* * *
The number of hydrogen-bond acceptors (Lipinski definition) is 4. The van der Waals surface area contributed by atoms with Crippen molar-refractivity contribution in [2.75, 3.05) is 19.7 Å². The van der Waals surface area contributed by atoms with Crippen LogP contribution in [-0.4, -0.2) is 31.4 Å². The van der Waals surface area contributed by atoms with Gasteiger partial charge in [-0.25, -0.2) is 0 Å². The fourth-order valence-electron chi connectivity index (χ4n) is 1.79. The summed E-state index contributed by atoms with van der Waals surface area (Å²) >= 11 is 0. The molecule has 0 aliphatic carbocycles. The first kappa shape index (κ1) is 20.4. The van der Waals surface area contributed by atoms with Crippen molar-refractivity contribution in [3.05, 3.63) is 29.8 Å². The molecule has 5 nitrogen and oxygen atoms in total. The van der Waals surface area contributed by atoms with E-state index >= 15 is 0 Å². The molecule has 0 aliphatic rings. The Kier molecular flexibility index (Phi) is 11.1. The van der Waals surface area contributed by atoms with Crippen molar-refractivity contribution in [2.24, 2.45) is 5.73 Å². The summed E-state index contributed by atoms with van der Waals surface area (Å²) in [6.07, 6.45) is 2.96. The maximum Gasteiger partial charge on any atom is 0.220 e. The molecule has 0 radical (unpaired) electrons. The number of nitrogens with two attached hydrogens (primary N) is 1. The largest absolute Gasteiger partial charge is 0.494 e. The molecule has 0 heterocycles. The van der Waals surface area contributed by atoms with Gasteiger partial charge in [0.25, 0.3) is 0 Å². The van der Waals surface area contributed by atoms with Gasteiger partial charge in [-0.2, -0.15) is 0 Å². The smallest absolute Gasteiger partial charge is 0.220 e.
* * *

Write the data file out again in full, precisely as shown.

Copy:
The number of hydrogen-bond acceptors (Lipinski definition) is 4. The van der Waals surface area contributed by atoms with Crippen molar-refractivity contribution in [2.75, 3.05) is 19.7 Å². The van der Waals surface area contributed by atoms with Crippen LogP contribution in [-0.4, -0.2) is 31.4 Å². The van der Waals surface area contributed by atoms with Gasteiger partial charge in [-0.25, -0.2) is 0 Å². The fourth-order valence-electron chi connectivity index (χ4n) is 1.79. The summed E-state index contributed by atoms with van der Waals surface area (Å²) >= 11 is 0. The molecule has 0 aliphatic carbocycles. The first kappa shape index (κ1) is 20.4. The van der Waals surface area contributed by atoms with Crippen molar-refractivity contribution in [3.05, 3.63) is 29.8 Å². The molecule has 5 nitrogen and oxygen atoms in total. The van der Waals surface area contributed by atoms with E-state index >= 15 is 0 Å². The molecule has 0 aliphatic rings. The Kier molecular flexibility index (Phi) is 11.1. The van der Waals surface area contributed by atoms with Crippen molar-refractivity contribution in [2.24, 2.45) is 5.73 Å². The summed E-state index contributed by atoms with van der Waals surface area (Å²) in [6.07, 6.45) is 2.96. The maximum Gasteiger partial charge on any atom is 0.220 e. The molecule has 0 radical (unpaired) electrons. The number of nitrogens with two attached hydrogens (primary N) is 1. The largest absolute Gasteiger partial charge is 0.494 e. The molecule has 0 heterocycles. The van der Waals surface area contributed by atoms with Gasteiger partial charge in [0.25, 0.3) is 0 Å². The van der Waals surface area contributed by atoms with Gasteiger partial charge in [-0.2, -0.15) is 0 Å². The smallest absolute Gasteiger partial charge is 0.220 e.